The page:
I was lucky to have several outstanding teachers. My first teacher was quite scary, and had a reputation for shouting at students, but having made a decision that I wanted to grow up to be a great musician I was happy to take my chances with her. In fact she was always tender and encouraging with me, although she did periodically wander off to another part of the house to shout at her husband! When I told her I liked Grieg, she said that when I grew up I would prefer Sibelius. When I said I had enjoyed hearing Bizet’s ‘Carmen’, she announced that in a few years time I would like Wagner. I think she recognised that I was musically inquisitive and deliberately goaded me, but she knew exactly what she was doing and before long my musical taste grew in many new directions. When I was eleven I won a music scholarship to boarding school, and as a parting gift she gave me a copy of ‘The Fitzwilliam Virginal Book’, an unusual present for sure. That seed lay dormant for many years, but remains one of my favourite possessions in terms of sentimental value.

Many years later I was studying for my music degree at Birmingham University. David Ponsford was assigned to teach me the harpsichord, and he had a very profound influence on me. Of all my teachers he is the one I feel most indebted to, and following on from those lessons I chose to specialise and study the Early Music course at the RCM, where I learnt with Robert Woolley.

My final piano teacher was Joseph Weingarten, the Hungarian concert pianist. He had studied with Dohnanyi at the Franz Liszt Academy in Budapest before coming to the UK in 1934. There was a clear sense that he was connected to this incredible heritage, that his teaching was authoritative, and yet he was so supportive and gently encouraging. He had a perfect balance there, which I can only attempt to emulate!

Who or what are the most important influences on your teaching?

The biggest influence is actually my love for the music itself, and all it communicates. And by that I include music from a wide range of traditions, not just classical. When I hear great music I am just inspired, and want to share it with others, so that informs my teaching from one day to the next. For me, music is an incredible journey of discovery – and my students are also on their own journey, so it’s a privilege to share that and play a part.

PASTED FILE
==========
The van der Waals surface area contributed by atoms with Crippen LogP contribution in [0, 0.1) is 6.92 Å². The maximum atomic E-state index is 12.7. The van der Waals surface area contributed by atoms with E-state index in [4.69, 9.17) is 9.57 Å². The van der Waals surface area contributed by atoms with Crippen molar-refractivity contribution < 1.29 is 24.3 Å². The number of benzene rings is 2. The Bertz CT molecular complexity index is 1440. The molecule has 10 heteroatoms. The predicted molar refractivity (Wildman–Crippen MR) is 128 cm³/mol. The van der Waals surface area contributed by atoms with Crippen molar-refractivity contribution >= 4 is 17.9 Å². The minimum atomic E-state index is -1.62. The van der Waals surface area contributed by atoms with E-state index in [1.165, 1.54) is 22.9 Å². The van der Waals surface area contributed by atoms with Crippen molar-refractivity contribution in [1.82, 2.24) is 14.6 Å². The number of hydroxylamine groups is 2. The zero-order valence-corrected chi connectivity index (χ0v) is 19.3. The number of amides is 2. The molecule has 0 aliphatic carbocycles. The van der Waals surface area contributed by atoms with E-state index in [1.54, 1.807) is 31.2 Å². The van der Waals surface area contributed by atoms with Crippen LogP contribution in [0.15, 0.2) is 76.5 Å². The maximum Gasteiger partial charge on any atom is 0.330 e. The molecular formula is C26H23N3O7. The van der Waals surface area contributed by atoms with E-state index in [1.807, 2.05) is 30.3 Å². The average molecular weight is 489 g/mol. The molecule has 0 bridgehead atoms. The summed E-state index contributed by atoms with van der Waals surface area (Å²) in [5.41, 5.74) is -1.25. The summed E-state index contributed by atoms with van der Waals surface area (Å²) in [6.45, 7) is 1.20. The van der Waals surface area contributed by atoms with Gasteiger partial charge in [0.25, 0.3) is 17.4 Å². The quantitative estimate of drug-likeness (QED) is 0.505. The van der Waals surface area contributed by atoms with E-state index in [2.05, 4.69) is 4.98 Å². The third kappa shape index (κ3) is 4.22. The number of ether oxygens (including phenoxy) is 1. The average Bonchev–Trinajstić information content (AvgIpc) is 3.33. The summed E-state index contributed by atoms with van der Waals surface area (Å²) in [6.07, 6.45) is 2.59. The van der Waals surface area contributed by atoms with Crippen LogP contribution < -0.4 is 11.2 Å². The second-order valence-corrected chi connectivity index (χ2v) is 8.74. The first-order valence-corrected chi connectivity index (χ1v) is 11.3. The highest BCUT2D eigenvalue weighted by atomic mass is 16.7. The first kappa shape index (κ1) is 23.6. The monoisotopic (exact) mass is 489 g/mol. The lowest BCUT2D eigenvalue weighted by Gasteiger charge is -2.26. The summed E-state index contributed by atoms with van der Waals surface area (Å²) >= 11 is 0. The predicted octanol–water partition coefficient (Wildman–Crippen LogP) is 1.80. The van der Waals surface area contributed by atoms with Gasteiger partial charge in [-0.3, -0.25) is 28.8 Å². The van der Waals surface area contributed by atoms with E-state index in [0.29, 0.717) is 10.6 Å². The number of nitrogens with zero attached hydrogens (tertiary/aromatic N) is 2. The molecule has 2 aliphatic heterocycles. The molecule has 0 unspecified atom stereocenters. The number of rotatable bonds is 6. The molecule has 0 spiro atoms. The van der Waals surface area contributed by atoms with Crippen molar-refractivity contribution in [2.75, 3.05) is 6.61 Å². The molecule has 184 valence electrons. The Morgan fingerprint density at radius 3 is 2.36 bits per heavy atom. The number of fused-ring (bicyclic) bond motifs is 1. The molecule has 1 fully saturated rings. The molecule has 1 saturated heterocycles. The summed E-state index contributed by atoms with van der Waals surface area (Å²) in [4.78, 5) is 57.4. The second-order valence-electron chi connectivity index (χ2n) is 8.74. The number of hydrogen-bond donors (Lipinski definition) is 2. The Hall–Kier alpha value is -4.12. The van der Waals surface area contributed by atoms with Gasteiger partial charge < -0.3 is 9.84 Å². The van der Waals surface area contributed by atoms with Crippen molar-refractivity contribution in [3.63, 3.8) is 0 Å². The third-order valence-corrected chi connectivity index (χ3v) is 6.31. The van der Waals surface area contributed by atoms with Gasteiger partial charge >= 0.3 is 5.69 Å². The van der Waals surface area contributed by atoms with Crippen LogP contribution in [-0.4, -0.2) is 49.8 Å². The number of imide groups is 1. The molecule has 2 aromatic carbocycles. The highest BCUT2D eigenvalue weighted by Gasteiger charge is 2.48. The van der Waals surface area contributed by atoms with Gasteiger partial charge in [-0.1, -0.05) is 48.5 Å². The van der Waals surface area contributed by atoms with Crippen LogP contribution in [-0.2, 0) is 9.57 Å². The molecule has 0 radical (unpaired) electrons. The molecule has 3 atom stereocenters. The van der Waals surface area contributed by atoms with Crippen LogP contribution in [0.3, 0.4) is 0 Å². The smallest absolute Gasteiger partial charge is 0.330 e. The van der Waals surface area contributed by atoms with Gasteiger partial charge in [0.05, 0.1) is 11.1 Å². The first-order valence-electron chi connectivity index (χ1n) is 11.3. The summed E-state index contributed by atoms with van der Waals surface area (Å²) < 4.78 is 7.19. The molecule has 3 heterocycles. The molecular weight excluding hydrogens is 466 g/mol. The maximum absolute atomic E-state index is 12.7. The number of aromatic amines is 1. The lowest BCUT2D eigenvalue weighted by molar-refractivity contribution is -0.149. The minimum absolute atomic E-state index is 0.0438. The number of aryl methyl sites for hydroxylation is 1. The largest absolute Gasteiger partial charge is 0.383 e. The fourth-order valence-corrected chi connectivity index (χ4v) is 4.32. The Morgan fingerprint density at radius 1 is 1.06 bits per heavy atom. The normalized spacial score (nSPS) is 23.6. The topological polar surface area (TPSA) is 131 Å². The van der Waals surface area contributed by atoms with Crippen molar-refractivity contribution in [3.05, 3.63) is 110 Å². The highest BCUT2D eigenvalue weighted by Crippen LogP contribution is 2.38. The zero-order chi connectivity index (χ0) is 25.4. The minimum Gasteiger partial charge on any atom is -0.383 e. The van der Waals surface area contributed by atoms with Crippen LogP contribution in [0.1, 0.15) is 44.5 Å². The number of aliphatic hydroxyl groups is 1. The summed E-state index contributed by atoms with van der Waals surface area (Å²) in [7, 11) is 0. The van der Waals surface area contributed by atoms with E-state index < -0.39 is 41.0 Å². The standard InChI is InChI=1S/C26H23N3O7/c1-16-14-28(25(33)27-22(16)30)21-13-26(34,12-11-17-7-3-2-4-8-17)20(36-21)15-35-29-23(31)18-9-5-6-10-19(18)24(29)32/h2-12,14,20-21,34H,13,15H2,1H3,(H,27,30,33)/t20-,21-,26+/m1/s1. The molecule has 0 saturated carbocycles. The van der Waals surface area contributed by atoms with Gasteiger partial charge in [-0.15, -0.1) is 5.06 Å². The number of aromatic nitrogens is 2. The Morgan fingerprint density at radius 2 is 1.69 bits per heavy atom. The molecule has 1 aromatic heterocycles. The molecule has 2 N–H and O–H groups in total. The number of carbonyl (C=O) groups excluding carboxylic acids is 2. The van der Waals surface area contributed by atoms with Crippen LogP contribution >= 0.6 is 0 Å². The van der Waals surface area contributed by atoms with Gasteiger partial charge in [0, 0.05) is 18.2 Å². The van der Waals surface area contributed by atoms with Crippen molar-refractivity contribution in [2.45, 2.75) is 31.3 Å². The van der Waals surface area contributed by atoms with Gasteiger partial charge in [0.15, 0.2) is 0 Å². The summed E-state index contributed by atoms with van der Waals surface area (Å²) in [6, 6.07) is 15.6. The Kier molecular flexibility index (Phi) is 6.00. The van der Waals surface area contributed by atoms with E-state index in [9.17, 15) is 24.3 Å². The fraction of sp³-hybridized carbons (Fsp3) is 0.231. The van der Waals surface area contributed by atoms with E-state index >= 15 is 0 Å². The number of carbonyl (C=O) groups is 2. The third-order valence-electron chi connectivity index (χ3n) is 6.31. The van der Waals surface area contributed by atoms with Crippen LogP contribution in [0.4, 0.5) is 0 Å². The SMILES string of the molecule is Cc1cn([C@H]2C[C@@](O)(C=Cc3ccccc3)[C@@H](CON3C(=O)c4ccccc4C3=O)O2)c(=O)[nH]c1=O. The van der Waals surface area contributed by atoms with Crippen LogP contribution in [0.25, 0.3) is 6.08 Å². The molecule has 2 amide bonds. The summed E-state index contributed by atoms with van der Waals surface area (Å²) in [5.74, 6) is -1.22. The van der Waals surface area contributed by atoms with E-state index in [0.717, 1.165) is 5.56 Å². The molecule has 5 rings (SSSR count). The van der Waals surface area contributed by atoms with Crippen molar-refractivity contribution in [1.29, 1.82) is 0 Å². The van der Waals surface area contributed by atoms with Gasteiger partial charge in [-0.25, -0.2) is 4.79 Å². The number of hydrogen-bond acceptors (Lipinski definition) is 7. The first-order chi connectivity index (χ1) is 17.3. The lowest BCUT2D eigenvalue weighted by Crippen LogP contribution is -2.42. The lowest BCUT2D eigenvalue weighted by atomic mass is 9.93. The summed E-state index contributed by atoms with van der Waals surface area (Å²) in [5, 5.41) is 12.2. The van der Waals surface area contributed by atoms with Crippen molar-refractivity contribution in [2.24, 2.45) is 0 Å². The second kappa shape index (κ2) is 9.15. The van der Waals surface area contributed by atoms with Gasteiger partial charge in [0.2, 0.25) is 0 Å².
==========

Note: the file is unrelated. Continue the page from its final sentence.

My wife Louise works in child and adolescent psychiatry, and it would be remiss of me to ignore the huge influence this also has on my teaching ethos. Her insight into the issues that affect the lives and mental wellbeing of children and families in contemporary society inevitably has a massive impact on my own approach to people.

Most memorable/significant teaching experiences?

Working for the local authority Music Service in schools in the 1990s was formative and very significant, forcing me to think carefully about my understanding of music education. Although a pianist, most of my work at that time was teaching electronic keyboards in a group context. The ensemble programme that I created took me down a very exciting creative route that I wouldn’t otherwise have experienced, and led to a lot of opportunities both here in the UK and in the USA.

What are the most exciting/challenging aspects of teaching adults?

Adults have more understanding of the journey they are on as musicians, and they know what music they like and what they don’t like. So that is a different type of challenge to teaching a child, who might be more open to new experiences. Because my teaching is driven by my own love for music, it’s important that the student’s interests and tastes coincide to some extent with mine. But often I have found that a student’s enthusiasm for a composer or style has fed back into my own interest, and that’s a real joy too – another discovery that feeds my enthusiasm as a teacher.

What do you expect from your students?

Respect. If a person doesn’t respect me – both as a musician and as a human being – then I can’t teach them.

What do you consider to be the most important concepts to impart to beginning students, and to advanced students?

There are the three essentials that underpin all playing: literacy, musicianship and technique. They need to be developed in tandem, and it’s the same whether a player is a beginner or more advanced. And again, the most important thing of all is to develop a proper LOVE for the music. We must be careful not to trivialise music or pretend it has to always be “fun”, but it must never be dull either.